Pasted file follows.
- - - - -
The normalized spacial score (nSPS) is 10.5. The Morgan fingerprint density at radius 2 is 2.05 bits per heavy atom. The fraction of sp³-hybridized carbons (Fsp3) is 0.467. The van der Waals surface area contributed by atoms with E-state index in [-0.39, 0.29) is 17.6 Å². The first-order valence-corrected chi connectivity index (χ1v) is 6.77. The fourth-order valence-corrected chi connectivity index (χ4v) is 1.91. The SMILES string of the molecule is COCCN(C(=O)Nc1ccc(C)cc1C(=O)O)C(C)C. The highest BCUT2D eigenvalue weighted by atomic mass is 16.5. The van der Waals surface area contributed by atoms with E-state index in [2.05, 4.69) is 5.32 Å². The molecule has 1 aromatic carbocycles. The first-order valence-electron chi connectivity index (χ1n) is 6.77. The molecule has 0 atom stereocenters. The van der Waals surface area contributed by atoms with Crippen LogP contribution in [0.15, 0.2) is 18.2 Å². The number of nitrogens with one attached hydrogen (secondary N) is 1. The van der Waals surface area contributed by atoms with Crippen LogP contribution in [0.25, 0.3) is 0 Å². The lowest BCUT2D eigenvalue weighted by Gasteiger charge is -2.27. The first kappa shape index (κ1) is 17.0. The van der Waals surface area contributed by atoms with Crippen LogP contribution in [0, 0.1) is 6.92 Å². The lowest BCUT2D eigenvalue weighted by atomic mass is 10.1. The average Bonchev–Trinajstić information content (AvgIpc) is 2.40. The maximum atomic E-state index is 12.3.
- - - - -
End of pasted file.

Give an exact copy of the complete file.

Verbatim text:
The normalized spacial score (nSPS) is 10.5. The Morgan fingerprint density at radius 2 is 2.05 bits per heavy atom. The fraction of sp³-hybridized carbons (Fsp3) is 0.467. The van der Waals surface area contributed by atoms with E-state index in [-0.39, 0.29) is 17.6 Å². The first-order valence-corrected chi connectivity index (χ1v) is 6.77. The fourth-order valence-corrected chi connectivity index (χ4v) is 1.91. The SMILES string of the molecule is COCCN(C(=O)Nc1ccc(C)cc1C(=O)O)C(C)C. The highest BCUT2D eigenvalue weighted by atomic mass is 16.5. The van der Waals surface area contributed by atoms with E-state index in [2.05, 4.69) is 5.32 Å². The molecule has 1 aromatic carbocycles. The first-order valence-electron chi connectivity index (χ1n) is 6.77. The molecule has 0 atom stereocenters. The van der Waals surface area contributed by atoms with Crippen LogP contribution in [0.15, 0.2) is 18.2 Å². The number of nitrogens with one attached hydrogen (secondary N) is 1. The van der Waals surface area contributed by atoms with Crippen LogP contribution in [0.25, 0.3) is 0 Å². The lowest BCUT2D eigenvalue weighted by Gasteiger charge is -2.27. The first kappa shape index (κ1) is 17.0. The van der Waals surface area contributed by atoms with Crippen LogP contribution in [0, 0.1) is 6.92 Å². The lowest BCUT2D eigenvalue weighted by atomic mass is 10.1. The average Bonchev–Trinajstić information content (AvgIpc) is 2.40. The maximum atomic E-state index is 12.3.